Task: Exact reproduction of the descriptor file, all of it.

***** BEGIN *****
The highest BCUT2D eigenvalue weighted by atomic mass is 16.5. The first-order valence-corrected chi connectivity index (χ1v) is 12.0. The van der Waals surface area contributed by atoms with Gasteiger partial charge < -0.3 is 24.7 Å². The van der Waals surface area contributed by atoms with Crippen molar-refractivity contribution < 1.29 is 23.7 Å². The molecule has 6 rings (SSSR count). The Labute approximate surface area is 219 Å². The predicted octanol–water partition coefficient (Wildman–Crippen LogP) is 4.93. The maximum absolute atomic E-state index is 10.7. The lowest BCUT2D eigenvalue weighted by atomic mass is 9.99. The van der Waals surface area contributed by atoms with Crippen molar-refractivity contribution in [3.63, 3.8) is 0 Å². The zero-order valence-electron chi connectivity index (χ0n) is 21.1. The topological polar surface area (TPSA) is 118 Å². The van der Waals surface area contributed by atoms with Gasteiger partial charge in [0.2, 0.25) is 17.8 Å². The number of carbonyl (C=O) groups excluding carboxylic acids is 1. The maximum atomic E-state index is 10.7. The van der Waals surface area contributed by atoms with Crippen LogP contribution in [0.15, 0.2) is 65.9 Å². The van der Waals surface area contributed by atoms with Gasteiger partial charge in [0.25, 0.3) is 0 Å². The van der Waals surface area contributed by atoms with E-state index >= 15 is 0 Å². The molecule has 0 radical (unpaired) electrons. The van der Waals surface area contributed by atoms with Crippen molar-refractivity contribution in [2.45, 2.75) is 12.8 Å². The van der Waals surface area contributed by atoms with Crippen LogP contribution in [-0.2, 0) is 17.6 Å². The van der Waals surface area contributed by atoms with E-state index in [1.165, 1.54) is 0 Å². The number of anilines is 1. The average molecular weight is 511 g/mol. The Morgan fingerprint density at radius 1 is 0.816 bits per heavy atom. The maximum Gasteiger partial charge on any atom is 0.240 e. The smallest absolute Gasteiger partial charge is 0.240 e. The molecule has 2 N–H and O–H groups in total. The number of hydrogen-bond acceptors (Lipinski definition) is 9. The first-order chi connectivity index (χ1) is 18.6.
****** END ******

The highest BCUT2D eigenvalue weighted by atomic mass is 16.5. The first-order valence-corrected chi connectivity index (χ1v) is 12.0. The van der Waals surface area contributed by atoms with Gasteiger partial charge < -0.3 is 24.7 Å². The van der Waals surface area contributed by atoms with Crippen molar-refractivity contribution < 1.29 is 23.7 Å². The molecule has 6 rings (SSSR count). The Labute approximate surface area is 219 Å². The predicted octanol–water partition coefficient (Wildman–Crippen LogP) is 4.93. The maximum absolute atomic E-state index is 10.7. The lowest BCUT2D eigenvalue weighted by atomic mass is 9.99. The van der Waals surface area contributed by atoms with Crippen molar-refractivity contribution in [3.63, 3.8) is 0 Å². The zero-order valence-electron chi connectivity index (χ0n) is 21.1. The topological polar surface area (TPSA) is 118 Å². The van der Waals surface area contributed by atoms with Gasteiger partial charge in [0.2, 0.25) is 17.8 Å². The number of carbonyl (C=O) groups excluding carboxylic acids is 1. The maximum atomic E-state index is 10.7. The van der Waals surface area contributed by atoms with Crippen LogP contribution in [0.15, 0.2) is 65.9 Å². The van der Waals surface area contributed by atoms with Gasteiger partial charge in [0.25, 0.3) is 0 Å². The van der Waals surface area contributed by atoms with E-state index >= 15 is 0 Å². The molecule has 0 radical (unpaired) electrons. The van der Waals surface area contributed by atoms with Crippen molar-refractivity contribution in [2.45, 2.75) is 12.8 Å². The van der Waals surface area contributed by atoms with Crippen LogP contribution in [-0.2, 0) is 17.6 Å². The van der Waals surface area contributed by atoms with E-state index in [1.165, 1.54) is 0 Å². The number of anilines is 1. The average molecular weight is 511 g/mol. The Morgan fingerprint density at radius 1 is 0.816 bits per heavy atom. The maximum Gasteiger partial charge on any atom is 0.240 e. The smallest absolute Gasteiger partial charge is 0.240 e. The molecule has 2 N–H and O–H groups in total. The number of hydrogen-bond acceptors (Lipinski definition) is 9. The first-order chi connectivity index (χ1) is 18.6.